In recent years, mushroom coffee has emerged as a fascinating fusion, blending the familiar energy boost of coffee with the purported health benefits of medicinal mushrooms. Despite its increasing popularity, specific safety studies dedicated to mushroom coffee remain scarce.
Nevertheless, existing research on the safety of medicinal mushrooms serves as a foundational reference point for understanding the safety implications of consuming mushroom coffee. We’ll cover the potential implications of mushroom coffee safety, plus safety studies for the most popular medicinal mushrooms.
Table of Contents
- Limited Research on Mushroom Coffee: Research specifically on mushroom coffee remains limited. However, broader studies on medicinal mushrooms generally affirm the safety of common functional mushrooms used in these supplements.
- Consult Professionals for Safety: Given potential allergies, interactions, and individual health considerations, consulting healthcare professionals before using mushroom supplements, including mushroom coffee, is essential.
- Emphasize Quality and Monitoring: Prioritize reputable brands, adhere to recommended dosages, and monitor for any adverse effects or changes in health while using mushroom supplements to ensure safety.
What is Mushroom Coffee?
Mushroom coffee presents a novel combination, incorporating extracts from various medicinal mushrooms into traditional coffee. This unique blend is advertised to offer not only the caffeine kick of regular coffee but also potential health advantages associated with these fungi. Enthusiasts suggest benefits like heightened focus, boosted immunity, and reduced caffeine jitters compared to standard coffee.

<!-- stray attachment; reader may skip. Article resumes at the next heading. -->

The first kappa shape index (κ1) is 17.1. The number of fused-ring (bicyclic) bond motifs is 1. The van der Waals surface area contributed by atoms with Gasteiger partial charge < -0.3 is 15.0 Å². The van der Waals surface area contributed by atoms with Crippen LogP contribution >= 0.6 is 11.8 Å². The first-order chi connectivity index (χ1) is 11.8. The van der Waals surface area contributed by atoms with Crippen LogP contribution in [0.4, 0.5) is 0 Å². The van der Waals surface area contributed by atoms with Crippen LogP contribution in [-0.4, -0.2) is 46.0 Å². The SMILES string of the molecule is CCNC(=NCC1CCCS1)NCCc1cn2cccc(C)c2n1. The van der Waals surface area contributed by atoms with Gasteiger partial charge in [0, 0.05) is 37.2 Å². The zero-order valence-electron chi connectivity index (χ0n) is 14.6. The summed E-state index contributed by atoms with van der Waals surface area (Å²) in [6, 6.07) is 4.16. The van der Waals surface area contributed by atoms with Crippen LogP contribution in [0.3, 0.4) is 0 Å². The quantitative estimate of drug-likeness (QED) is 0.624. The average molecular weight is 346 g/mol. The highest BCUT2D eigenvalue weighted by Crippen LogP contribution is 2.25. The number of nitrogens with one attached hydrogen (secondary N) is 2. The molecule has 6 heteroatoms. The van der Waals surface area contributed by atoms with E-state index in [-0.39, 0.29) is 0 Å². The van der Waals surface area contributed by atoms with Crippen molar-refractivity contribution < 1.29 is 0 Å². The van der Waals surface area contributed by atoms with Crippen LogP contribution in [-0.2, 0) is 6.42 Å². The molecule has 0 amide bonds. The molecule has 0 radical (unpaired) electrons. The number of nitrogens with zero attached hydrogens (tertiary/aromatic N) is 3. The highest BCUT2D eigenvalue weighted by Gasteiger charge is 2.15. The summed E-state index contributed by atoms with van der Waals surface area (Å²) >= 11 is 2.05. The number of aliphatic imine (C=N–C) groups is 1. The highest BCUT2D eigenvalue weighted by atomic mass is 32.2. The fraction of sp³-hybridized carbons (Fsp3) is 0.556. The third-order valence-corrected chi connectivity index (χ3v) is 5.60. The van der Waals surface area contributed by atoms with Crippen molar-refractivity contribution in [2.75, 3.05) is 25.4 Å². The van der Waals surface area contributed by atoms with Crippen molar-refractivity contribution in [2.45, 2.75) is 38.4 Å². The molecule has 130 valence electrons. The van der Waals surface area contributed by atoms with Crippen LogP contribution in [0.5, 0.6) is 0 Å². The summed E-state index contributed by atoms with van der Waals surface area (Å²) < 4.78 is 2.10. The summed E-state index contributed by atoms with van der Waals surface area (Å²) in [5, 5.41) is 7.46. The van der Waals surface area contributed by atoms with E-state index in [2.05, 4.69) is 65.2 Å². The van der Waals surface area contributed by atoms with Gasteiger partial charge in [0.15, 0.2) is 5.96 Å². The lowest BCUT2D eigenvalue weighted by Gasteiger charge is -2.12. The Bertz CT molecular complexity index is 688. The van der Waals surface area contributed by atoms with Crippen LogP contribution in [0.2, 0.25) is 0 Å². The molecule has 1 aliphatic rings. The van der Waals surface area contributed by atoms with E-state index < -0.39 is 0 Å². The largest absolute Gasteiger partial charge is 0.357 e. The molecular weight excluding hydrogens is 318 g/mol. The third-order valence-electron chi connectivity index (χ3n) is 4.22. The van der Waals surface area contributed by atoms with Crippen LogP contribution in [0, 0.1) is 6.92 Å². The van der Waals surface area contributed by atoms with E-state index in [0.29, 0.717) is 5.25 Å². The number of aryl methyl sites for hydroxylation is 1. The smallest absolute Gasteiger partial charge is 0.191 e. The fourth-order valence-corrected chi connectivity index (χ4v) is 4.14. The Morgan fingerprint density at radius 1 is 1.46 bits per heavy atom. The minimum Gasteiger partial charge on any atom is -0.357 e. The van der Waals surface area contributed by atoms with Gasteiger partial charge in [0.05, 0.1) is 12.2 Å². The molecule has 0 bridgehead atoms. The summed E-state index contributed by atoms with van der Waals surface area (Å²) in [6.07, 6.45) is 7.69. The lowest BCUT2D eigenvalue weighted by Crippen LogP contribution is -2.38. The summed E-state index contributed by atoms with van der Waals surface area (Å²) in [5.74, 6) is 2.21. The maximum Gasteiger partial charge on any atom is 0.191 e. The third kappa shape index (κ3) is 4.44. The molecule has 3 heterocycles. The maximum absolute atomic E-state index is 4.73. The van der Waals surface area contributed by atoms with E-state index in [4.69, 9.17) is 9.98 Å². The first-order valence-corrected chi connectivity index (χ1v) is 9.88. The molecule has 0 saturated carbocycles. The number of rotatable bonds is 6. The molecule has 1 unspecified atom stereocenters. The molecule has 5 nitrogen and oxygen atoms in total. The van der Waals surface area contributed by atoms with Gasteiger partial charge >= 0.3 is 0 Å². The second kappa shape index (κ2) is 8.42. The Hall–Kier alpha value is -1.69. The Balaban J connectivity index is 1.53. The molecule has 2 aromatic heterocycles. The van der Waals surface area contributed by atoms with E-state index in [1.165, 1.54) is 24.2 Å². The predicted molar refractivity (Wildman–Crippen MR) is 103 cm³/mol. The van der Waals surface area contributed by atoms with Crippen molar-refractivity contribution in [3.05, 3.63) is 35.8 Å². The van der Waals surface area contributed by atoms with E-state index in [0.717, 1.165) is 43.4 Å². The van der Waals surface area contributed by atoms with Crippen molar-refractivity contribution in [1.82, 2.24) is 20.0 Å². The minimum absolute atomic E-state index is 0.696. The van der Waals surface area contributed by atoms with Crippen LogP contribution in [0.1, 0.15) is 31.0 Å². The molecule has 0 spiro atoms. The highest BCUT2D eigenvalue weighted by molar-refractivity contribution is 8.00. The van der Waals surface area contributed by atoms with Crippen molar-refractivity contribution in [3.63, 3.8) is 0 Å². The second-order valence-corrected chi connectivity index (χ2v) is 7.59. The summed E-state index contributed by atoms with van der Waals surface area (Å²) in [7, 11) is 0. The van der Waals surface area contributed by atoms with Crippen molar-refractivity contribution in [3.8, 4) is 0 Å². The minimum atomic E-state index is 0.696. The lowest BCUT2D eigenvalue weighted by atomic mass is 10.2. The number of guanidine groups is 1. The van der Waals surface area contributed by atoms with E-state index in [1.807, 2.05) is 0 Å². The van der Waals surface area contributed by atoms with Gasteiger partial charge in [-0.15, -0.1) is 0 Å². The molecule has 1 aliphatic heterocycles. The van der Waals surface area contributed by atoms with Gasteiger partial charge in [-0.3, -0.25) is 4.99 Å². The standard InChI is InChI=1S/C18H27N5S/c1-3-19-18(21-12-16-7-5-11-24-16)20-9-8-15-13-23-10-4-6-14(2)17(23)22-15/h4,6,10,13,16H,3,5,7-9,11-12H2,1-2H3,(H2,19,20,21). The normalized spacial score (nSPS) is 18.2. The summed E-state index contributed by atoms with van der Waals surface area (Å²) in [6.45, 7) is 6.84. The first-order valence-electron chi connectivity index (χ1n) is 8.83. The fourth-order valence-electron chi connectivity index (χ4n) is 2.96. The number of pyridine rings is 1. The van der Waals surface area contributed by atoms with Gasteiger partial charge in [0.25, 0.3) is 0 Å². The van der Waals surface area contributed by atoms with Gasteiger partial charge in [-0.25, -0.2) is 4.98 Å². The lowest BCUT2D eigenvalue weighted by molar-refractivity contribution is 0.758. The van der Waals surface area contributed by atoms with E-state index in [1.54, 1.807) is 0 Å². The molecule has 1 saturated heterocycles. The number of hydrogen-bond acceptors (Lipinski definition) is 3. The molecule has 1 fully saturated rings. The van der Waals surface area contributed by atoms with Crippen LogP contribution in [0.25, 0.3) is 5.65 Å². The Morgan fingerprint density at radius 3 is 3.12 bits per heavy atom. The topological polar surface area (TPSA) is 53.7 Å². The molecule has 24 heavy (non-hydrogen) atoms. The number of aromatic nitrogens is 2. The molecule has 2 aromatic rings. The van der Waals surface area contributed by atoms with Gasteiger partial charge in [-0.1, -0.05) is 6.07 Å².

Existing Safety Research on Medicinal Mushrooms
Generally, mushrooms are regarded as a food and are not regulated as food additives or as supplements, so the FDA has yet to weigh in on mushroom safety.
However, comprehensive safety evaluations of medicinal mushrooms have yielded reassuring results. Notably, Wasser and Weis' thorough review in 1999 explored various species, including Ganoderma lucidum (Reishi) and Hericium erinaceus (Lion’s Mane), confirming their safety for human consumption. These studies consistently highlight the low toxicity and favorable safety profiles of these mushrooms, paving the way for their use in medicinal and dietary applications.